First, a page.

According to a from GeekWire, social media giant Snapchat has been sued in Georgia for allegedly causing a motor vehicle accident in which the at-fault motorist was distracted while using the application. Before we dive into the meat of it, we must disclose that our initial reaction to hearing of the suit was to cry foul and lament the future slippery slope of holding manufacturers liable for the poor decisions of users while operating a motor vehicle. After all, if Snapchat can be liable for allegedly distracting a driver who uses the app while driving, can cell phone manufacturers or service providers be sued for a driver’s decision to text and drive? What a perilous world we would live in right? Much to our chagrin, however, this suit is not what it may first appear.
is primarily used for creating multimedia messages referred to as “snaps.” A snap consists of a photo or short video which can be edited to include filters and effects, text captions, and drawings. One of those effects is a filter which tracks the speed of users, including while the users are driving. Now, it doesn’t take a rocket scientist to see where this is going.
According to the filed against Snapchat and Christal McGee by Wentworth and Karen Maynard, at approximately 11:15 p.m. on September 10, 2015, McGee was using the Snapchat while operating her Mercedes C230. Because she was allegedly motivated to drive fast due to the Snapchat speed filter, she accelerated her vehicle to speeds in excess of 100 mph. Unfortunately, because McGee was allegedly distracted by the app, she did not notice that a vehicle driver by Wentworth Maynard had pulled out into the road. McGee allegedly struck Maynard’s vehicle while traveling 107 mph. As a result of the accident, Maynard allegedly suffered permanent brain damage. McGee posted a snap of herself lying on a stretcher with the caption, “Lucky to be alive.”
While not specifically alleged in the complaint, the plaintiffs’ lawyer released a which exposes a number of other details about the moments leading up to the accident. Allegedly, McGee has three passengers in her vehicle, one of whom was pregnant. The pregnant passenger allegedly asked McGee to slow down, but McGee refused, arguing that she was “just trying to get the car to 100 miles per hour to post it on Snapchat.” The passenger allegedly saw the speed on the filter tap out at 113 mph when McGee said, “I’m about to post it.” At that moment, the impact allegedly occurred.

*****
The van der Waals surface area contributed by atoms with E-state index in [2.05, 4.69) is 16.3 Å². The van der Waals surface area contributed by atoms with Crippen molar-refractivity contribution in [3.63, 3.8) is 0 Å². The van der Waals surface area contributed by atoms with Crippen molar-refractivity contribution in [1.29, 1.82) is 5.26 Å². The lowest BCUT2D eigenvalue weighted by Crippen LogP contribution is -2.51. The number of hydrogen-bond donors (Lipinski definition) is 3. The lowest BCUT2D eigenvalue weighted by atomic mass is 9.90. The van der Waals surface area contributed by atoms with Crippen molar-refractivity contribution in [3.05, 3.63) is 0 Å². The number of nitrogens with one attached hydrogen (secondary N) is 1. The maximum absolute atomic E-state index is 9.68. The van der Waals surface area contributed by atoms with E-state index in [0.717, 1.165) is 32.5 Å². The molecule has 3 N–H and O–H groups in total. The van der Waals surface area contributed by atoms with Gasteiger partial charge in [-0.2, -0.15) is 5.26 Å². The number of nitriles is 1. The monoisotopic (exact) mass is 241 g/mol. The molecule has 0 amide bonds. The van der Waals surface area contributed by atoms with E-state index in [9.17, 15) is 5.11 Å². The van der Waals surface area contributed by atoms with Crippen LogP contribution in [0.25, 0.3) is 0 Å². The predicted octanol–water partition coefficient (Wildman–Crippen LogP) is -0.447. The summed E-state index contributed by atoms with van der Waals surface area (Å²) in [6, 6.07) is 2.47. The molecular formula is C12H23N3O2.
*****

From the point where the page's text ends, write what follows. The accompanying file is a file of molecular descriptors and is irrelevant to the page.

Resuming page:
As an initial matter, we must caution that we do not know the merits of any of these allegations. While it is plausible that McGee was traveling in excess of 100 mph, we don’t know if the alleged Snapchat usage, if any, was to blame. Apparently, the accident occurred just before McGee could post the alleged snap, so proving as much will likely have to come from the passenger witnesses.
With that said, if the allegations are true, this is certainly a case distinguishable from our initially feared slippery slope hypotheticals. While a speed filter may be an interesting piece of technology, we assume in order for it to be useful there would need to be “speed” involved. The filter probably lacks the appeal of users taking a leisurely stroll through Central Park. We can appreciate the plaintiffs’ argument that the filter incentivizes users to go fast and, unfortunately, the most available means of doing so is by car.
Nonetheless, we still question whether Snapchat can be held liable for such an accident. Even if the accident is foreseeable, isn’t a lawsuit such as this one akin to the much ballyhooed suits against gun manufacturers? The app and filter are legal and non-defective. We are not aware of any evidence that it is marketed as a “break the speed limit” filter. The choice to travel in excess of 100 mph ultimately falls on McGee, an able-bodied adult who knew or should have known of the dangers.
We can certainly understand both sides of the argument. This will be one that we will following closely.